Wales

Estyn report shows primary school standards decline

Primary school Image copyright Thinkstock
Image caption Numeracy skills are still a problem in schools

The standards of primary schools inspected in Wales declined in 2014 compared to previous years, according to education watchdog Estyn.

About two in three primary schools required some level of follow-up due to shortcomings.

But many aspects of school performance are improving, says its annual report.

Attendance rates are improving and the proportion of pupils who are persistently absent from school is declining.

The gap in performance between pupils eligible for free school meals and other pupils also narrowed slightly.

"These improvements indicate that the initiatives introduced in schools and other providers, supported by Welsh government, are having a positive impact," says Estyn's outgoing chief inspector Ann Keane.

In the previous annual report, inspectors found that primary school standards were improving but raised concerns about secondary schools.

This year, the situation is reversed.

While standards in secondary schools improved, those in the primary school sector declined.

Image copyright Thinkstock/BBC
Image caption Highlights from the Estyn annual report

The findings include:

  • The proportion of primary schools with good or excellent standards fell from seven in 10 to just over six in 10. Nearly four in 10 are adequate, a slight increase on last year
  • In many cases, this was due to weaknesses in pupils' numeracy skills and pupils' lack of confidence in using these skills in other subjects across the curriculum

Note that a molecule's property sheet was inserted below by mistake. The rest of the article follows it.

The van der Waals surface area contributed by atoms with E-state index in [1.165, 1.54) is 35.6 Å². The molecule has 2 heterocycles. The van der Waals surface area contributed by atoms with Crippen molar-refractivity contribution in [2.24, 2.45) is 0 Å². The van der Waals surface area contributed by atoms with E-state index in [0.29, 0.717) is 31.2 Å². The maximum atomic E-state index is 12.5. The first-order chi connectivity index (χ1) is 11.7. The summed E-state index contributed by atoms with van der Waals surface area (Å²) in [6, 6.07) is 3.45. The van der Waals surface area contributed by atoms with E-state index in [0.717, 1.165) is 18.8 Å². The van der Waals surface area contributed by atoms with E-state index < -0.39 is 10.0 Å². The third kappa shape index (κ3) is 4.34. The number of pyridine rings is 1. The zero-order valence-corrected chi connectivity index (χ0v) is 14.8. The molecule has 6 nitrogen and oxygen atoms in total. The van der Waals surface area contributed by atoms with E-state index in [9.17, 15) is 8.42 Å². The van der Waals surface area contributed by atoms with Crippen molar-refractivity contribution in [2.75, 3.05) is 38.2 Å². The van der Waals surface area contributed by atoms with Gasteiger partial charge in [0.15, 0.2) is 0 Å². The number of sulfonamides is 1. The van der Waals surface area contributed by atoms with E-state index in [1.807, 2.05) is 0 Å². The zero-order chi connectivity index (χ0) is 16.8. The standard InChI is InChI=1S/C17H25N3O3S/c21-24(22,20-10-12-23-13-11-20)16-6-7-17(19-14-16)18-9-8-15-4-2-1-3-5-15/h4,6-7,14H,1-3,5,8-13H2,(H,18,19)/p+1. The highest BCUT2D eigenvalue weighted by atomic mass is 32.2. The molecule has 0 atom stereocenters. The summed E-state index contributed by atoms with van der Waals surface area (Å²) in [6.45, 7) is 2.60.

• Standards of literacy have improved slightly this year, particularly in pupils' writing skills
  • Standards in secondary schools improved this year compared with a relatively weak performance last year
  • The proportion of secondary schools with excellent or good standards rose to over half compared with well under half last year
  • No secondary school required special measures after a core inspection compared to six schools in the previous year

Maths continues to be a problem across both primary and secondary schools.

In about half of schools, pupils struggled to use basic number techniques fluently or to create and interpret graphs and charts.

Another perennial problem which is still a cause for concern is how teachers assess the work of their pupils.

When looking at pupils' books, inspectors often found a "mismatch" between the national curriculum levels awarded by staff and the quality of work.

"Where end-of-key-stage teacher assessment is not robust, this can mislead pupils and undermine the credibility of schools' self-evaluation," the report warns.

Failings in education departments at five local authorities had largely been addressed but concerns have been raised about four councils still in special measures, including one still in need of significant improvement.

Inspectors found that the Foundation Phase - with its emphasis on learning through structured play - was being run very well in many schools and nurseries.

However, there is a concern that young pupils were being prepared for testing in a more structured and "formal teaching style" at some schools, which goes against the ethos of the scheme.

Ms Keane, who stands down in the spring, said: "Over the last five years, the overall picture has been one of general improvement in provision for literacy and numeracy, although this is happening at a relatively modest pace."

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